Rainy Day investment club has weathered storms that might have sent other clubs running for cover. For starters, when it was first established, it rained every time the members met. Fortunately, that didn’t dampen their determination to save.
Founded by 17 family members and friends who shared a common goal of saving money for retirement, the club has operated since 1995. It has survived the ups and downs of the stock market by relying on extensive stock analysis and keeping a diversified portfolio, which helps shelter the club from major losses. “We have tried to pick companies that are not so volatile,” says Jeffery Stewart, club president. “The companies that are strongest within their industries are the ones that can weather the storms best and climb out quickly.”
Staying true to their philosophy of long-term investing in companies with great value, steady growth, and strong earnings potential, Rainy Day has built a balanced portfolio that covers a wide range of industries. The club, which has members in Pennsylvania and New Jersey, tries to invest in at least one of the top three performers in each industry to help thwart a loss if the overall market takes a downturn.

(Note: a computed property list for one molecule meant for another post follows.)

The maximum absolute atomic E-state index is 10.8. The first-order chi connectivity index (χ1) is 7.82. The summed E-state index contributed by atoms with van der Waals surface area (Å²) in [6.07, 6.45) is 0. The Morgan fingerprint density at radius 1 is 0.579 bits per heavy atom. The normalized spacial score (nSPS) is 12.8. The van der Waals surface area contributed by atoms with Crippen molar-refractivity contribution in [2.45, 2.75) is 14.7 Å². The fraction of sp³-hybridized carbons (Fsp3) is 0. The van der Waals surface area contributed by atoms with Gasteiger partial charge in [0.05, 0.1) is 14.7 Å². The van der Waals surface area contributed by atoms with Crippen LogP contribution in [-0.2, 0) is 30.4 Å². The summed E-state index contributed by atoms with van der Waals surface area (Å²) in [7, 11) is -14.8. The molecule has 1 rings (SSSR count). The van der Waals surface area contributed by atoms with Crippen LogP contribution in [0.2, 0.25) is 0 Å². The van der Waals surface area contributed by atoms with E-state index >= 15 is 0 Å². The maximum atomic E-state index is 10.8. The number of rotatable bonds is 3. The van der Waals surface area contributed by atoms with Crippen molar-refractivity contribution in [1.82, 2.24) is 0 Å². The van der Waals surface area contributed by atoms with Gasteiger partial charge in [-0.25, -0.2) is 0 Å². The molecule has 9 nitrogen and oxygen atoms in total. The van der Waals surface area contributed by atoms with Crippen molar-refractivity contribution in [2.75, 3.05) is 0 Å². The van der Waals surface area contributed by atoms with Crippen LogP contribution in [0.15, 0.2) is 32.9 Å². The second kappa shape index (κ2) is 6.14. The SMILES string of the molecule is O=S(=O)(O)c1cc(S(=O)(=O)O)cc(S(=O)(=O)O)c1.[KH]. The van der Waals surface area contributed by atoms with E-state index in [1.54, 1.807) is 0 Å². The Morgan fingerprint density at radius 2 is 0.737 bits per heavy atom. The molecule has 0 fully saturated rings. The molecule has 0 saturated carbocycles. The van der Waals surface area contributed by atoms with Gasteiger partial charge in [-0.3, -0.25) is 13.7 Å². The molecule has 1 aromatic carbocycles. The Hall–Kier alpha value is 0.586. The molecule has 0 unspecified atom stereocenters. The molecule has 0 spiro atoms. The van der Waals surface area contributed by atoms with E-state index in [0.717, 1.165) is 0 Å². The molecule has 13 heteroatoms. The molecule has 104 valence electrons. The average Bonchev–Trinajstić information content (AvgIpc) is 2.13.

That strategy paid off in 2002 when two of the club’s technology stocks, Safeguard Scientific and ADC Telecommunications, suffered heavy losses. The club recorded its lowest rate of return ever, 1.94%, but it was able to avoid a loss because those stocks represented only about 4% of its portfolio.
At this writing, Rainy Day’s investment portfolio stood at around $32,400, and the club tries to keep about $200 in petty cash. The club’s rate of return for 2003 was 9.45%, and it has earned an average rate of return of 6.74% since it was founded.
Rainy Day has a 60- to 90-day stock referral and research process that includes scouring through financial resources such as Value Line, Morningstar, Standard & Poor’s, and The Motley Fool. And the club has created its own worksheets to summarize a company’s history, financials, competitive position, and current and future business plans. The stock referral form is what members use to introduce a particular company to club members for potential investment purposes. The stock research form helps club members create a more detailed overview of a company, using its performance ratios and other financial data from the last three years of a company’s history. “[Using the worksheets is] a way for us to keep in touch with how any company is doing, both financially and managerially,” says Stewart, a project manager with Prospective Technology Inc., an environmental engineering firm based in Columbia, Maryland.
Like most investment clubs, Rainy Day has had members leave over the years. Stewart is proud to say that every member who left the club was given a positive return on their investment. Current membership stands at 12, and members range in age from their 20s to their 60s. Dues are $50 a month and there’s a monthly National Association of Investors Corp. membership fee. The club collects petty